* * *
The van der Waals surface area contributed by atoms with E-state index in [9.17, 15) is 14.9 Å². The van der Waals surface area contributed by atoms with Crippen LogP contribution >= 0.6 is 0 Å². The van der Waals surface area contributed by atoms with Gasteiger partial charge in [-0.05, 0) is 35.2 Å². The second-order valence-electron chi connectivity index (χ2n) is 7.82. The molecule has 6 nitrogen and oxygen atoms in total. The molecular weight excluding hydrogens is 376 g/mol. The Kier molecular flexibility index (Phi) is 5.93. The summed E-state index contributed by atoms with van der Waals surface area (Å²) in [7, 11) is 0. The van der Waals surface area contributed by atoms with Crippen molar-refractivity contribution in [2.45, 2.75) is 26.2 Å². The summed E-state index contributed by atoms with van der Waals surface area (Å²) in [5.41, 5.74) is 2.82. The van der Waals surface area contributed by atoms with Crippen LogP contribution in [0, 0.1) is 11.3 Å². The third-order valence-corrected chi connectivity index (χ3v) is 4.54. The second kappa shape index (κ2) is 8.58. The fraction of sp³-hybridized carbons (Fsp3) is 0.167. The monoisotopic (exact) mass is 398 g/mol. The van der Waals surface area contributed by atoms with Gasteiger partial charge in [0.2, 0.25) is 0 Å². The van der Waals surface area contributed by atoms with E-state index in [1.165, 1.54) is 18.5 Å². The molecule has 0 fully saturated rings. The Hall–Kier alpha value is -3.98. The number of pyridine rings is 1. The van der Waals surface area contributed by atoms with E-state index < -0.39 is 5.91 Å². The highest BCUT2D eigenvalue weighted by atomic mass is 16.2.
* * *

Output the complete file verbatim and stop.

The van der Waals surface area contributed by atoms with E-state index in [9.17, 15) is 14.9 Å². The van der Waals surface area contributed by atoms with Crippen LogP contribution >= 0.6 is 0 Å². The van der Waals surface area contributed by atoms with Gasteiger partial charge in [-0.05, 0) is 35.2 Å². The second-order valence-electron chi connectivity index (χ2n) is 7.82. The molecule has 6 nitrogen and oxygen atoms in total. The molecular weight excluding hydrogens is 376 g/mol. The Kier molecular flexibility index (Phi) is 5.93. The summed E-state index contributed by atoms with van der Waals surface area (Å²) in [7, 11) is 0. The van der Waals surface area contributed by atoms with Crippen molar-refractivity contribution in [2.45, 2.75) is 26.2 Å². The summed E-state index contributed by atoms with van der Waals surface area (Å²) in [5.41, 5.74) is 2.82. The van der Waals surface area contributed by atoms with Crippen LogP contribution in [0, 0.1) is 11.3 Å². The third-order valence-corrected chi connectivity index (χ3v) is 4.54. The second kappa shape index (κ2) is 8.58. The fraction of sp³-hybridized carbons (Fsp3) is 0.167. The monoisotopic (exact) mass is 398 g/mol. The van der Waals surface area contributed by atoms with Gasteiger partial charge in [0.2, 0.25) is 0 Å². The van der Waals surface area contributed by atoms with E-state index in [1.165, 1.54) is 18.5 Å². The molecule has 0 fully saturated rings. The Hall–Kier alpha value is -3.98. The number of pyridine rings is 1. The van der Waals surface area contributed by atoms with E-state index < -0.39 is 5.91 Å². The highest BCUT2D eigenvalue weighted by atomic mass is 16.2.